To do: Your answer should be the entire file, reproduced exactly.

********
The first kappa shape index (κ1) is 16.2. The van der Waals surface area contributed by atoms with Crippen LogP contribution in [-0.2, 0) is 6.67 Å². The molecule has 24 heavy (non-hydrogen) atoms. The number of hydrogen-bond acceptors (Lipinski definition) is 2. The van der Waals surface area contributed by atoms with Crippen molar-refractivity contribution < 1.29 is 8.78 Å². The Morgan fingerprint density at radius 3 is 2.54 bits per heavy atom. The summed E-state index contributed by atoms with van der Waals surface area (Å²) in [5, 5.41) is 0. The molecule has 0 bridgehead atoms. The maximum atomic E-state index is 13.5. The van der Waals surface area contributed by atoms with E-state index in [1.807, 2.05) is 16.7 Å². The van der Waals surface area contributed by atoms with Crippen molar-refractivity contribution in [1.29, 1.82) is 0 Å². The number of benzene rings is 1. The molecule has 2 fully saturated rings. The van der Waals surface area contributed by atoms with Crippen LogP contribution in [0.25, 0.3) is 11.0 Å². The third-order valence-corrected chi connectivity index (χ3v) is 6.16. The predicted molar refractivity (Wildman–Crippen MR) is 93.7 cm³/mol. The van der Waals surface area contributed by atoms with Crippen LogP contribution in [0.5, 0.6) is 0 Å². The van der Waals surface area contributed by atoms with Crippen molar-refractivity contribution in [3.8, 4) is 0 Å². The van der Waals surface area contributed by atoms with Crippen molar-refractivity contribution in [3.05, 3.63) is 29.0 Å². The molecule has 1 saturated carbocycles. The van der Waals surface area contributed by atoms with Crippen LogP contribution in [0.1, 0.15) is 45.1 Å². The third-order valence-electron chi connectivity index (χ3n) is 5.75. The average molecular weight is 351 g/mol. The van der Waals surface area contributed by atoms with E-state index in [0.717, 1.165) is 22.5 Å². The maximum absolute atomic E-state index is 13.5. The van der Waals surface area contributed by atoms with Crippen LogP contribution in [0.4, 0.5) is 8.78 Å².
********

The first kappa shape index (κ1) is 16.2. The van der Waals surface area contributed by atoms with Crippen LogP contribution in [-0.2, 0) is 6.67 Å². The molecule has 24 heavy (non-hydrogen) atoms. The number of hydrogen-bond acceptors (Lipinski definition) is 2. The van der Waals surface area contributed by atoms with Crippen molar-refractivity contribution < 1.29 is 8.78 Å². The Morgan fingerprint density at radius 3 is 2.54 bits per heavy atom. The summed E-state index contributed by atoms with van der Waals surface area (Å²) in [5, 5.41) is 0. The molecule has 0 bridgehead atoms. The maximum atomic E-state index is 13.5. The van der Waals surface area contributed by atoms with E-state index in [1.807, 2.05) is 16.7 Å². The van der Waals surface area contributed by atoms with Crippen molar-refractivity contribution in [1.29, 1.82) is 0 Å². The number of benzene rings is 1. The molecule has 2 fully saturated rings. The van der Waals surface area contributed by atoms with Crippen LogP contribution in [0.25, 0.3) is 11.0 Å². The third-order valence-corrected chi connectivity index (χ3v) is 6.16. The predicted molar refractivity (Wildman–Crippen MR) is 93.7 cm³/mol. The van der Waals surface area contributed by atoms with Crippen LogP contribution in [0.5, 0.6) is 0 Å². The van der Waals surface area contributed by atoms with Crippen molar-refractivity contribution in [3.8, 4) is 0 Å². The van der Waals surface area contributed by atoms with Crippen molar-refractivity contribution in [3.05, 3.63) is 29.0 Å². The molecule has 1 saturated carbocycles. The van der Waals surface area contributed by atoms with Crippen LogP contribution in [0.1, 0.15) is 45.1 Å². The third-order valence-electron chi connectivity index (χ3n) is 5.75. The average molecular weight is 351 g/mol. The van der Waals surface area contributed by atoms with E-state index in [0.717, 1.165) is 22.5 Å². The maximum absolute atomic E-state index is 13.5. The van der Waals surface area contributed by atoms with Crippen LogP contribution in [0.4, 0.5) is 8.78 Å².